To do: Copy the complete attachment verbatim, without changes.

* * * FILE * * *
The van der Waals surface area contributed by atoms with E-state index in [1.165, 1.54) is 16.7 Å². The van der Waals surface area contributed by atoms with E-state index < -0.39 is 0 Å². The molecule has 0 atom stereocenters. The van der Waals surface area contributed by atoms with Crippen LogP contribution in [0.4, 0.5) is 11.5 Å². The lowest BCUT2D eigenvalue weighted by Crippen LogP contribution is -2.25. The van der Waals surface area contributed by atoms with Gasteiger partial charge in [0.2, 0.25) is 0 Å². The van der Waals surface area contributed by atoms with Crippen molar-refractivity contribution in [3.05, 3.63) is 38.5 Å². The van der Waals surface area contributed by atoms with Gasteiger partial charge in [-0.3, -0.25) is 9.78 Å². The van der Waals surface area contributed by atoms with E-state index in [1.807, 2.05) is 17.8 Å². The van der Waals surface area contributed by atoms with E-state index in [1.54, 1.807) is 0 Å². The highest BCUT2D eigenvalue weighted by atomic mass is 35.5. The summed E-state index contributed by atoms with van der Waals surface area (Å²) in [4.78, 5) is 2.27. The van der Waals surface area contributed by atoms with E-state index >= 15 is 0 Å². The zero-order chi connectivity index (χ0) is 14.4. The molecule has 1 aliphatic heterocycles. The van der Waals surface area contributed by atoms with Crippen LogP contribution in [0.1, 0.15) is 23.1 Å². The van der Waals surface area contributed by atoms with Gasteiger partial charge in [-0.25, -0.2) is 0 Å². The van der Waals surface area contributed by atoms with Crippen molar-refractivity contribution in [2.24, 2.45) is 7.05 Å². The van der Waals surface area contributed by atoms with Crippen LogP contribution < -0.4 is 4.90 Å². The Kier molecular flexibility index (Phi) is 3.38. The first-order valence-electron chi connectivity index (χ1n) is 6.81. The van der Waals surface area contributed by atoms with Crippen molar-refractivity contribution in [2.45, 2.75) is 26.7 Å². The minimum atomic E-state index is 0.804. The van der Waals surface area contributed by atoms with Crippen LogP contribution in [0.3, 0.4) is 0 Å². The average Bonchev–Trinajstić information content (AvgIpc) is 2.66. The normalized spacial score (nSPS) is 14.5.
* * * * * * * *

The van der Waals surface area contributed by atoms with E-state index in [1.165, 1.54) is 16.7 Å². The van der Waals surface area contributed by atoms with E-state index < -0.39 is 0 Å². The molecule has 0 atom stereocenters. The van der Waals surface area contributed by atoms with Crippen LogP contribution in [0.4, 0.5) is 11.5 Å². The lowest BCUT2D eigenvalue weighted by Crippen LogP contribution is -2.25. The van der Waals surface area contributed by atoms with Gasteiger partial charge in [0.2, 0.25) is 0 Å². The van der Waals surface area contributed by atoms with Crippen molar-refractivity contribution in [3.05, 3.63) is 38.5 Å². The van der Waals surface area contributed by atoms with Gasteiger partial charge in [-0.3, -0.25) is 9.78 Å². The van der Waals surface area contributed by atoms with E-state index in [1.807, 2.05) is 17.8 Å². The van der Waals surface area contributed by atoms with E-state index in [1.54, 1.807) is 0 Å². The highest BCUT2D eigenvalue weighted by atomic mass is 35.5. The summed E-state index contributed by atoms with van der Waals surface area (Å²) in [4.78, 5) is 2.27. The van der Waals surface area contributed by atoms with E-state index >= 15 is 0 Å². The zero-order chi connectivity index (χ0) is 14.4. The molecule has 1 aliphatic heterocycles. The van der Waals surface area contributed by atoms with Crippen LogP contribution in [0.1, 0.15) is 23.1 Å². The van der Waals surface area contributed by atoms with Gasteiger partial charge in [-0.25, -0.2) is 0 Å². The van der Waals surface area contributed by atoms with Crippen molar-refractivity contribution in [2.24, 2.45) is 7.05 Å². The van der Waals surface area contributed by atoms with Crippen LogP contribution < -0.4 is 4.90 Å². The Kier molecular flexibility index (Phi) is 3.38. The first-order valence-electron chi connectivity index (χ1n) is 6.81. The van der Waals surface area contributed by atoms with Crippen molar-refractivity contribution in [2.45, 2.75) is 26.7 Å². The minimum atomic E-state index is 0.804. The van der Waals surface area contributed by atoms with Crippen LogP contribution in [0.3, 0.4) is 0 Å². The average Bonchev–Trinajstić information content (AvgIpc) is 2.66. The normalized spacial score (nSPS) is 14.5.